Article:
Well, I am, anyway.
Like the Whos in Horton’s dustspeck, NouveauSoileau is very tiny indeed in the great enormous internet, but as those Whos would say, I am here, I am here, I am here!
And I’m here today with an update from a post last fall, when my brother Mark emailed me a photo of The Hung Jury, a print that the West Publishing Co. , purveyor of law books, gifted to 1950s lawyers.
My father, you may recall, was not a ’50s lawyer, but assumed the practice of one who was, and presumably the contents included this print, which hung on the wall of his office throughout my childhood. After my father’s death, my mother gave my siblings and I some mementos of my father, including The Hung Jury. It was in the possession of the aforementioned Mark when a fire completely demolished his home a few years ago.
Well, last week an extremely pleasant comment landed here on the blog from a lady in Albuquerque, N.M., who is in possession of a copy of The Hung Jury. It belonged to her late husband, who got it from his father, a lawyer who practiced in Elizabeth City, N.C. Curious about its origins, she Googled and arrived here at NouveauSoileau and learned the history of the print, which I, your humble investigative journalist, had unearthed last September.
Since she kindly left her telephone number, I gave her a jingle and we had a wonderful conversation. We talked about small towns. We talked about genealogy. And, unsurprisingly, we discussed attorneys.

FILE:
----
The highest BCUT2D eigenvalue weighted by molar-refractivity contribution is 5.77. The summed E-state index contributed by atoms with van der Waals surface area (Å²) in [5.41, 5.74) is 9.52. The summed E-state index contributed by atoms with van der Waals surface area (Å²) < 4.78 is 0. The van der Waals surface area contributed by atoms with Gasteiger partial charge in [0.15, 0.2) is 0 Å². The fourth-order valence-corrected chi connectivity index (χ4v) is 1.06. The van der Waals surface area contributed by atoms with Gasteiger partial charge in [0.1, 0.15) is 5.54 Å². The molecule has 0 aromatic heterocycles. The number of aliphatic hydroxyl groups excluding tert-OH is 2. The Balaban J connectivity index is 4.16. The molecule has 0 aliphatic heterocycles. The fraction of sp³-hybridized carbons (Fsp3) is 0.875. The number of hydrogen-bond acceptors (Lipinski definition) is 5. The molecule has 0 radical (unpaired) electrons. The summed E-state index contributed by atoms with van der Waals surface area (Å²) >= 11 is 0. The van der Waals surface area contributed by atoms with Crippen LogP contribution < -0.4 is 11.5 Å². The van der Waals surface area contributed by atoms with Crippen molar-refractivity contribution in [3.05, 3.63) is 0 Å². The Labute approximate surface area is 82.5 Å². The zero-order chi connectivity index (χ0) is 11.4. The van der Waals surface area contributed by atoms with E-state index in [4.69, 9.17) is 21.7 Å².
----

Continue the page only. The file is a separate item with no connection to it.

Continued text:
One of the reasons she and her husband liked the print is that the more reasonable-looking jury member, positioned to the left of Grumpy Mr. Holdout, looks a lot like her father-in-law. Interestingly, the apoplectic guy on the left, he of the pounding fist, closely resembles another figure from my childhood, a Mr. Pierce, who ran a liquor store downtown and, memorably, gave me a free candy bar on my seventh birthday. I’ll never forget it because, in addition to the unheard-of gift from heaven of a candy bar, I also couldn’t help but notice that half of the store was decorated in my honor; lots of Seagram’s 7 posters and 7-up advertisements about.
So there’s another quirky thing which makes this strange and wonderful print so interesting: anyone who’s seen it finds someone they know among the hung jury.
I’m anxiously awaiting the news if The Hung Jury will be among my eclectic art collection at some point in the future. Oh and hey —I know it’s not Art. But it’s also not Dogs Playing Poker and by golly, just because I didn’t go to law school, it doesn’t mean I can’t enjoy a little courthouse humor. After all, I practically grew up in one.